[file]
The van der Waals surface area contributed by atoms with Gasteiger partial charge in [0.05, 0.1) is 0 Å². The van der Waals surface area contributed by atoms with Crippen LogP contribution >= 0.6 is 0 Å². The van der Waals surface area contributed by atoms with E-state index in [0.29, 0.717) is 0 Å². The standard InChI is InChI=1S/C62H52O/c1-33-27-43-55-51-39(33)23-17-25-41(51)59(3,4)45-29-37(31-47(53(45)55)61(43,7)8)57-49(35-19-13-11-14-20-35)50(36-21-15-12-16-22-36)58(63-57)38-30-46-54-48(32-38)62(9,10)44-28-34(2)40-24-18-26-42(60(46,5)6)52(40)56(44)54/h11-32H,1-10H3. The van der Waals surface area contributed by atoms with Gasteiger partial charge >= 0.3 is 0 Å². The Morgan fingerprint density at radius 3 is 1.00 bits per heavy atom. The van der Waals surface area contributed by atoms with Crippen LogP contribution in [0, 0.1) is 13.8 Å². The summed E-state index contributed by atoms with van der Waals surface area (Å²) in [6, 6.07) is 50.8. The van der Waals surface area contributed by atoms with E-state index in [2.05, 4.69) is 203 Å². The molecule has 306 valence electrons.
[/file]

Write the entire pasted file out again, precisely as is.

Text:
The van der Waals surface area contributed by atoms with Gasteiger partial charge in [0.05, 0.1) is 0 Å². The van der Waals surface area contributed by atoms with Crippen LogP contribution >= 0.6 is 0 Å². The van der Waals surface area contributed by atoms with E-state index in [0.29, 0.717) is 0 Å². The standard InChI is InChI=1S/C62H52O/c1-33-27-43-55-51-39(33)23-17-25-41(51)59(3,4)45-29-37(31-47(53(45)55)61(43,7)8)57-49(35-19-13-11-14-20-35)50(36-21-15-12-16-22-36)58(63-57)38-30-46-54-48(32-38)62(9,10)44-28-34(2)40-24-18-26-42(60(46,5)6)52(40)56(44)54/h11-32H,1-10H3. The van der Waals surface area contributed by atoms with Gasteiger partial charge >= 0.3 is 0 Å². The Morgan fingerprint density at radius 3 is 1.00 bits per heavy atom. The van der Waals surface area contributed by atoms with Crippen LogP contribution in [0, 0.1) is 13.8 Å². The summed E-state index contributed by atoms with van der Waals surface area (Å²) in [6, 6.07) is 50.8. The van der Waals surface area contributed by atoms with E-state index in [2.05, 4.69) is 203 Å². The molecule has 306 valence electrons.